The first movie I saw in this year’s 2011 Cinemanila International Film Festival was “Breathless” by Yang Ik-Joon. It’s been a couple of days since I saw this but its powerful imagery and message still resonates until now. Its effect is so strong that it took me awhile to compose myself and write down what I think about the movie.
“Breathless” begins by introducing us to Sang-Hoon (played by Yang Ik-Joon), a low-life gangster who beats up people to earn a living. But despite his tough exterior and constant swearing, Sang-Hoon is a troubled soul. His anger seethes to the point that he beats up even the juniors in his gang and lashes out even at his friends and family. This is because he harbors an intense hatred for his abusive wife-beating father.
Sang-Hoon continues on this path of rage until the day he meets the high-school student Yeon-Hee (Kkobi Kim). Yeon-Hee is also a broken spirit who has problems with her crazy father and mischievous brother. But unlike Sang-Hoon, Yeon-Hee’s expression of anger and violence is more inward and self-suffering. Without realizing how alike they are, the two form an unlikely friendship that slowly help them and the people around them break free from the cycle of violence that has engulfed their lives.
What I love most about “Breathless” is the way it evokes a roller-coaster of emotions in you. Throughout the whole movie, there’s a constant push and pull of loving or hating the different characters. With its focus on violence, the movie can be a little too much for those who cannot bear to hear swearing in practically most of the dialogue. But amidst all the swearing and violence, the director managed to keep the movie’s heart.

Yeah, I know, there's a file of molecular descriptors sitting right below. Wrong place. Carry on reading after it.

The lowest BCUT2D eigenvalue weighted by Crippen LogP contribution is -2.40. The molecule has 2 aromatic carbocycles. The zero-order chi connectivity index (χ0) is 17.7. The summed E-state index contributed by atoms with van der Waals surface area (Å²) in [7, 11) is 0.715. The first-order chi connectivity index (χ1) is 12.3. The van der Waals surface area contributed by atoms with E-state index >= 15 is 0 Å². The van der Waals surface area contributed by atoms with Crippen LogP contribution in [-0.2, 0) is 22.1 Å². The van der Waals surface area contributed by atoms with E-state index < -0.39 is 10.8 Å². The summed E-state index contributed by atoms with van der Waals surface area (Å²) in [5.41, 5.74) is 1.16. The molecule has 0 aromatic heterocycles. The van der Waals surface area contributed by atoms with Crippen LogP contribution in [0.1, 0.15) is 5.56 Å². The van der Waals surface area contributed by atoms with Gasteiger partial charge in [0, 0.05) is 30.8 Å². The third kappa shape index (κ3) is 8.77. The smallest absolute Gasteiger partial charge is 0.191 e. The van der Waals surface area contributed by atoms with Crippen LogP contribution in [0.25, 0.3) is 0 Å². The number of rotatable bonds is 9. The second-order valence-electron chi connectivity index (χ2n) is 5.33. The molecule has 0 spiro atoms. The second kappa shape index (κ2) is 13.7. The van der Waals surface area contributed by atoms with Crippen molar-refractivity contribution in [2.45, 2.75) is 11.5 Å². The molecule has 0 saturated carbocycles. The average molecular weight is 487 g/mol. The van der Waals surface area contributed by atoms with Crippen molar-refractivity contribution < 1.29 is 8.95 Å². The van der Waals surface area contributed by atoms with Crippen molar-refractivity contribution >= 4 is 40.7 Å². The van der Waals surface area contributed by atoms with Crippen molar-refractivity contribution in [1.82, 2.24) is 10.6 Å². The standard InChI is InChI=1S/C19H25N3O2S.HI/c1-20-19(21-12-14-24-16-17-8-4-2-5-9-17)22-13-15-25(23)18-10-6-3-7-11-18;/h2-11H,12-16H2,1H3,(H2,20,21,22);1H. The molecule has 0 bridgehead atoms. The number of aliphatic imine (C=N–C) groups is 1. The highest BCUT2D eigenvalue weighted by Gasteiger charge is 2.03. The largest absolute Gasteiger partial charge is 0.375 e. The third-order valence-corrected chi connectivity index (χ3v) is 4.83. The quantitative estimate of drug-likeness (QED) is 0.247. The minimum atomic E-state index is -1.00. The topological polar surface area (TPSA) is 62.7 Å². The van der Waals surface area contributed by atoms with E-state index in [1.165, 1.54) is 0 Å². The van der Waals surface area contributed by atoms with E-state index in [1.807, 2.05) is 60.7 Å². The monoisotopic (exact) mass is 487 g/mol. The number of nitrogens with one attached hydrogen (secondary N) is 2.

This is mainly due to the stellar performance of the cast. Director Yang Ik-Joon plays a brilliant Sang-Hoon. He has this way of making his character so natural and grounded – it feels like like you can just bump into him in the streets of Seoul. It is also quite tricky to create empathy for a character trapped by his own demons, but the Sang-Hoon managed to create this child-like vulnerability palpable underneath all that macho bravado.
Kkobi Kim was also terrific in her portrayal of Yeon-Hee. It’s actually quite amazing since she herself admitted (during the Q&A after the movie’s screening in Cinemanila) that she disagreed with the perspective of the director regarding violence since she has never experienced it in Korea before. So it was quite a challenge for her to be a character who swears and feels like hell all the time. But watching the movie, one does not feel any sense of hesitation or acting in Yeon-Hee’s character. She feels like a true person – a hurt soul who has problems that prevent her from just being herself.
With this being the personal project of the director, its quite amazing to watch how he has managed to craft such a strong movie using inspiration from personal and second-hand experiences. To watch him as Sang-Hoon is incredible enough, but to know that he also wrote the screenplay and directed the movie – one can’t helped but be awed. For Director Yang manages to keep the film grounded in reality. There are no over the top camera techniques, no flowery dialogue, and no beauty product lighting. So you never feel like watching characters in a movie. Rather, you feel like you are seeing the lives of people unfold before you. This is why it will surely leave you breathless. Or perhaps gasping for more.
Thanks to TerracottaVideo for the video.